Seven reasons to really treasure your first cuddle
That precious first skin-to-skin contact with your newborn has many proven benefits for both you and your baby as Dr Sue Battersby explains.
Those first precious moments with your baby are intense – fuelled by a rush of hormones designed to promote bonding and a desire to protect. Meeting your newborn makes those nine months of pregnancy and the stress of labour all worthwhile. Skin-to-skin contact is a beautiful way to start bonding with your baby straight after birth, but don’t worry – not all mums feel an instant bond. Your love will grow with your baby.
As soon as possible after delivery, your midwife will place your newborn onto your chest1. This close contact allows you to gaze into your baby’s eyes, have a look at their features, and give them their very first comforting cuddle; all important steps in getting to know each other. As well as providing emotional benefits for both of you, incredibly this first embrace has many physical health benefits for your baby. It helps to regulate their body temperature, glucose levels and respiratory rate2 and the bacteria on your skin will kick-start their immune system by enabling the colonisation of your baby's skin with beneficial bacteria3. It also promotes their instinctive desire to breastfeed.
Soon after birth your baby will try to find your breast to feed from, turning their head towards the smell of your milk and opening their mouth if something touches their lip4. Latching on and sucking may take a bit more practice, but your midwife should be on hand to help you both.
The first few days of breastfeeding are the most important, as your baby reaps the benefits of ‘colostrum’. This thick, yellow substance is the first milk you produce. It provides all the nutrients your baby needs in a highly concentrated form. As your baby’s tummy is about the size of a marble, they only need a few teaspoons a day5, but this amazing milk provides an array of benefits:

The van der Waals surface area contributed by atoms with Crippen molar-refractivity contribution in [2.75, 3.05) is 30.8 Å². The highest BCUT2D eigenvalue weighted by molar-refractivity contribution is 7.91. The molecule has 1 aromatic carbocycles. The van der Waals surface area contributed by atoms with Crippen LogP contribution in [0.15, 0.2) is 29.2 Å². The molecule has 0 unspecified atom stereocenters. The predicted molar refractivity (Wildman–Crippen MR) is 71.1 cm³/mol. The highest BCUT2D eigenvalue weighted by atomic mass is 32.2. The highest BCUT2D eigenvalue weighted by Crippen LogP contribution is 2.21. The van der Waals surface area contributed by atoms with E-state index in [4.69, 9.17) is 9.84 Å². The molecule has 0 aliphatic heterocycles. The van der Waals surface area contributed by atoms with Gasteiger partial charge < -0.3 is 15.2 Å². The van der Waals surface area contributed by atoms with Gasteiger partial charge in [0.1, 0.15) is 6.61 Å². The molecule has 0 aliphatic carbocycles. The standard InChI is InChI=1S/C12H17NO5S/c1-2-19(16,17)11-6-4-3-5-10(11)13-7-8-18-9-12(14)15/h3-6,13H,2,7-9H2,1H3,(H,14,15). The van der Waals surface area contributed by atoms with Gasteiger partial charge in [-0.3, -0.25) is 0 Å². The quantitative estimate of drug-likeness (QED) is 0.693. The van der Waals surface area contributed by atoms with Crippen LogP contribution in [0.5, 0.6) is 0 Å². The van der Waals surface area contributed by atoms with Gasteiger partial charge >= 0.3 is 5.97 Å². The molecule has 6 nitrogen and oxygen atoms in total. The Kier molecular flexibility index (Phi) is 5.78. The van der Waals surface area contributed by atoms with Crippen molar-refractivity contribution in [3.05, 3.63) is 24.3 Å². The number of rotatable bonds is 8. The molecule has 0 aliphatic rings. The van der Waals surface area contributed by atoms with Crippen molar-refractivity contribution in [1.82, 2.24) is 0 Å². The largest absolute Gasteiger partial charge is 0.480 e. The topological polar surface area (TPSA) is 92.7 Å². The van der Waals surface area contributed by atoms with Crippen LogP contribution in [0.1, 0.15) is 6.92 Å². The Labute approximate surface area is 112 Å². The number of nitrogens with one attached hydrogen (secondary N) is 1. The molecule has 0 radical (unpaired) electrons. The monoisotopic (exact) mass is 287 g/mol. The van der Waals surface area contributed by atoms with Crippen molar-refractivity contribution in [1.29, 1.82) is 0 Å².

Breastfeeding ‘on demand’ will help you to produce all the milk your baby needs. It also stimulates contractions, which will shrink your uterus and help to prevent excessive blood loss. It’s not always easy to get breastfeeding right the first time, so make sure you take advantage of all the help your midwife can offer in the early days.
It’s reassuring to know that within the first 72 hours of your baby’s life they should be closely examined to ensure they’re healthy. The first check, carried out in the first few minutes of life, is called an Apgar score. It helps your midwife or doctor to decide if your baby needs immediate medical help, by assessing things like skin colour, heart rate and reflexes. It is not used as an indicator of longer term health issues, and if your baby is otherwise healthy, there’s no need to worry about a low Apgar score.
Other postnatal checks include eye health, ears, heart, hips and testes for boys. Hearing is checked by making clicking noises in your baby’s ear and listening for an echo. It’s painless and often done while your baby’s sleeping. You baby will also have a ‘heel prick’ test when they are 5–8 days old. A blood sample is taken from their heel and tested for metabolic disorders like phenylketonuria (PKU), MCADD, cystic fibrosis, sickle cell and congenital hypothyroidism.
Weight is also carefully monitored. Although it’s normal for a baby to lose weight in their first week of life, your health visitor or midwife will monitor their weight to make sure everything is ok.
You’re probably itching to find out if your baby takes after you or their dad, or has their great aunt’s nose, but the reality is that your newborn may look a little strange at first. Their head will appear to be disproportionately large, and their hands and feet might be dark-blue or purple until their circulation gets going. How they are delivered may temporarily alter their head shape, and whether they are early or late arrivals will also impact their appearance. There’s also the plastic clamp on the stump of the remains of their umbilical cord.
Premature babies tend to have slightly more translucent skin and are usually covered in vernix, a waxy, white substance that helps protect their skin in the womb. Babies born later may have less vernix and more dry skin. Baby acne, also known as ‘milk spots’, can appear on your baby’s skin at any time. Completely harmless, they’re caused by your hormones and usually disappear within a few weeks.